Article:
Michael G. Arghyrou, CESifo guest in September
The Greek Recovery: A Miracle Waiting to Happen?
The significance of economic convergence (symmetry) and flexibility in the markets of goods, services and labour as prerequisites necessary for the long-term sustainability of the EMU has been established by the theory of optimum currency areas, initially developed in the 1960s and by research carried out in the 1990s during the run-up to the EMU.
Research by Michael Arghyrou since 1998, solo and in co-operation with other colleagues, has provided evidence substantiating that these prerequisites are not met in the euro zone area in general, and Greece in particular. By contrast, Mr Arghyrou’s research indicates that since the launch of the euro in 1999, EMU countries have become increasingly divided into two groups: A core group of competitive, surplus-creating economies and a peripheral group including countries accumulating unsustainable public and/or external debts.
His research has highlighted the unsustainable nature of these intra-EMU economic imbalances and revealed the EMU’s vulnerability in the event of a major economic shock. Following the onset of the EMU sovereign debt crisis, Mr Arghyrou’s research has provided theoretical justification and empirical evidence identifying intra-EMU macro-imbalances as the main driving force of the EMU crisis. The research also provides theoretical and empirical support for the importance of private expectations in the initiation and escalation of the crisis, and it has also analysed the importance of contagion/spill-over effects to EMU countries.
During his visit to CESifo, Michael Arghyrou will concentrate of offering a single, comprehensive account of the Greek debt crisis and its wider significance for the euro area. What were the causes of the Greek debt crisis? What was the crisis trigger-point and what have been its channels of transmission, internal and external? Has the crisis management, both within and outside Greece, been adequate and what policy lessons have we learned from it? Was it in Greece’s and its EMU partners’ best interests to help Greece stay in the euro and how will the Greek (and other euro-periphery countries) economic upheavals shape economic governance in the single currency area? Which reforms (at country and union level) are necessary for the euro’s long-term sustainability and how should questions, including fiscal/banking union, moral hazard and debt legacy, be addressed?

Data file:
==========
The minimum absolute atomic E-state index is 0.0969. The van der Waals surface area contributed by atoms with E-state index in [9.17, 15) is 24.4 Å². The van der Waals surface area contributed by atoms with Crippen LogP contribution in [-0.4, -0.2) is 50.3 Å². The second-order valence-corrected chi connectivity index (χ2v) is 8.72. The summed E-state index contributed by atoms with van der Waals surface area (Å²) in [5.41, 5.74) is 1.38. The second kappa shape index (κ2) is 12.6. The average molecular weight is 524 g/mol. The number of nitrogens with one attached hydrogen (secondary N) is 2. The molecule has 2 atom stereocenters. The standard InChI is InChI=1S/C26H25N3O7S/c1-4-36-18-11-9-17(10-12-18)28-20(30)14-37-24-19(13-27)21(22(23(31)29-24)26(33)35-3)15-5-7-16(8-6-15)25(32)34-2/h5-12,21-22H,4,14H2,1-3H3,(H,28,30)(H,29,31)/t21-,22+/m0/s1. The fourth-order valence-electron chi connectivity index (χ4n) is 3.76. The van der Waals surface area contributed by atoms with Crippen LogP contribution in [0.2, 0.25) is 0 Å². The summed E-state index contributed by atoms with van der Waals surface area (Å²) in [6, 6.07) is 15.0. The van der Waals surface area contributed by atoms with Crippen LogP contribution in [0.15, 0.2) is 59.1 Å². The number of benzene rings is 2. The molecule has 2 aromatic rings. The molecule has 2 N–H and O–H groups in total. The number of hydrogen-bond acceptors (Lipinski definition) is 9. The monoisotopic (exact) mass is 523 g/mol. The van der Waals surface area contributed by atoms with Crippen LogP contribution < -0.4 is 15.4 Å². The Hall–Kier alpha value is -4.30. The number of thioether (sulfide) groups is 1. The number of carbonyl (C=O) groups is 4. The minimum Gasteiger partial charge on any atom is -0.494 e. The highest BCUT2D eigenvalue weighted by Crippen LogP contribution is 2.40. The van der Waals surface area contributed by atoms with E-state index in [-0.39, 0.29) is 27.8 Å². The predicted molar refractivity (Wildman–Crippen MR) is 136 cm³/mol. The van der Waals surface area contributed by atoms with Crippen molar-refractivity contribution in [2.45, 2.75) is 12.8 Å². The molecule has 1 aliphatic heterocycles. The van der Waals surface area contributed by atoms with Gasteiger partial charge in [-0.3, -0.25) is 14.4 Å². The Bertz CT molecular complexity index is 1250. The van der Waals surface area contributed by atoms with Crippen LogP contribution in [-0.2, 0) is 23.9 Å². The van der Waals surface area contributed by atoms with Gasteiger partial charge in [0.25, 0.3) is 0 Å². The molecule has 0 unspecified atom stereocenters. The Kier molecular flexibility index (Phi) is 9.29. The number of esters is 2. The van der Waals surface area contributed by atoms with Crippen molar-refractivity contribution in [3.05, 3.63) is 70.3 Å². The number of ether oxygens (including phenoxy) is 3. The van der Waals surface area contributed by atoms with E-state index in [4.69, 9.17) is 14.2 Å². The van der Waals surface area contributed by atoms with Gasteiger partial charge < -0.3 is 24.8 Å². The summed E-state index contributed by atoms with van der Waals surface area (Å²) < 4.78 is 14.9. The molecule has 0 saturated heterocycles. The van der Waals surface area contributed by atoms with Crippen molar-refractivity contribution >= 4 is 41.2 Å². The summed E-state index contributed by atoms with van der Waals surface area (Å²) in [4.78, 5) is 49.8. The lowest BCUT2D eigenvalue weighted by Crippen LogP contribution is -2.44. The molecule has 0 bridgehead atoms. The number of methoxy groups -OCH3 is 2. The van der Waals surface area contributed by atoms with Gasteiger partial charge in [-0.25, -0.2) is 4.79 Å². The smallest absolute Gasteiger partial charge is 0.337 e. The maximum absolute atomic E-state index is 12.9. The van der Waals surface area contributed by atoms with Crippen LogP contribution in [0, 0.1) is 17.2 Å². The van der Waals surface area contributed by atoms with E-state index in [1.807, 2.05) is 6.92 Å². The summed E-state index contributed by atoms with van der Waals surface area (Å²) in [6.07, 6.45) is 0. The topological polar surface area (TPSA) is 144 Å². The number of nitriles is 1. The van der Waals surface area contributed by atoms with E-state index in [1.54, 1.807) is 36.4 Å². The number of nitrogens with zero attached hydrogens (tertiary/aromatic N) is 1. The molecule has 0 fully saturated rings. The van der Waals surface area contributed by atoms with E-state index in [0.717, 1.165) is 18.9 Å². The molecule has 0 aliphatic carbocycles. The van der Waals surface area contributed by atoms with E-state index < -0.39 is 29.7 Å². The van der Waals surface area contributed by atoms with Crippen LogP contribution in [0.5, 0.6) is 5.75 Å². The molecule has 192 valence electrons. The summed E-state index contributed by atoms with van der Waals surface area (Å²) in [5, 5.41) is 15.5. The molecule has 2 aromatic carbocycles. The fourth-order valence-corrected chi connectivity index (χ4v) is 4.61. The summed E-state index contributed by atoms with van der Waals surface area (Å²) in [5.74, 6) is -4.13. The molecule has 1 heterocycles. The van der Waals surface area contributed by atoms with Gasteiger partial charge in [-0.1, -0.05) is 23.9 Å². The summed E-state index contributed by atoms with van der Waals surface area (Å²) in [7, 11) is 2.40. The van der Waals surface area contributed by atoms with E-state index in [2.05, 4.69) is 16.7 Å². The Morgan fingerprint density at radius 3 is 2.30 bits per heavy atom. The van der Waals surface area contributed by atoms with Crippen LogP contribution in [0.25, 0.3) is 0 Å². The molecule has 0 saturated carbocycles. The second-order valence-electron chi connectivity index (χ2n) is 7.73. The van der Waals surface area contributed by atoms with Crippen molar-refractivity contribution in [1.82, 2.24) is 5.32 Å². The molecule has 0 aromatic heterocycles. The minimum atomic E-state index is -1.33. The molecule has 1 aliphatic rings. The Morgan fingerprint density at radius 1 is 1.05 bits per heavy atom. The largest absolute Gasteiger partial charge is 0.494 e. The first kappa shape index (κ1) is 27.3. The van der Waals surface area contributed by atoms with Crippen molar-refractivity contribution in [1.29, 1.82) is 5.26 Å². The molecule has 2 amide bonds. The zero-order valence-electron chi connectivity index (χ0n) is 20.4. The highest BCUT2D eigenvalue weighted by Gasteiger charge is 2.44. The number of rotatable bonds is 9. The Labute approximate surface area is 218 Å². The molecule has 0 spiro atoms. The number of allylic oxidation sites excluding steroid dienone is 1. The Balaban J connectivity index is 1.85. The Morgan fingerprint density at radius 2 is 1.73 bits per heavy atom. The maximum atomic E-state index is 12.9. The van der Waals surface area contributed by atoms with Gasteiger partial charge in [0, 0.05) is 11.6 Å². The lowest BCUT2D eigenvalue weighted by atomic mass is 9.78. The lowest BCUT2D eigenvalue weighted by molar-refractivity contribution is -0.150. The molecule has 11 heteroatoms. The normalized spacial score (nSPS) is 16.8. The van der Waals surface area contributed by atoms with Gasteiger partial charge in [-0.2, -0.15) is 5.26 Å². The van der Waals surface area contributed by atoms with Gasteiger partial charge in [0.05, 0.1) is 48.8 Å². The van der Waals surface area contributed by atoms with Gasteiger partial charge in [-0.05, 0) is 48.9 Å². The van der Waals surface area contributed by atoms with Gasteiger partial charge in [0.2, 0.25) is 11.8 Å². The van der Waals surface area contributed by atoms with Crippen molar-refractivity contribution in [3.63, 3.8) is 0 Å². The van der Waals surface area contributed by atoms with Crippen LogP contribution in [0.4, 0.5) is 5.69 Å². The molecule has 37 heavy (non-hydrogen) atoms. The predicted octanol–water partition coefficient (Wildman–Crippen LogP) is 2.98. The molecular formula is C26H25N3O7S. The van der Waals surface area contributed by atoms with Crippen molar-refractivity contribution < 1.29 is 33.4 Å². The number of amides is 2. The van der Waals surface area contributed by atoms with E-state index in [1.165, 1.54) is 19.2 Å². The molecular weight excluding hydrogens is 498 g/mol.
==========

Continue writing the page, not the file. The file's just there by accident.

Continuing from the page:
Michael Arghyrou’s research interests are mainly in the areas of international macroeconomics and finance, European Economics and the Greek economy. He has published two research monographs on the Greek economy and numerous articles on the aforementioned research areas in leading journals including the Canadian Journal of Economics, Oxford Economic Papers, Review of International Economics, Economics Letters, Journal of Macroeconomics, Journal of International Financial Markets, Institutions & Money and others.
He is internationally recognised as an expert on the Greek debt crisis, providing numerous commentaries to major international media including the BBC, CNN, Sky News, Voice of America, Bloomberg Radio, Washington Post, Reuters, ABC News, Russia Today etc. He also provides regular commentary and opinion articles to reputable Greek media including SKAI TV, Kathimerini and others.
Mr Arghyrou is a graduate of the Athens School of Economics and Business (BSc Economics, 1993) and holds MSc (1994) and PhD (1998) degrees in Economics from the University of London (Queen Mary). He is currently a Reader in Economics at Cardiff Business School, UK. He has held visiting research positions at the European Commission (DG ECFIN) and the European Central Bank (Fiscal Policies Division).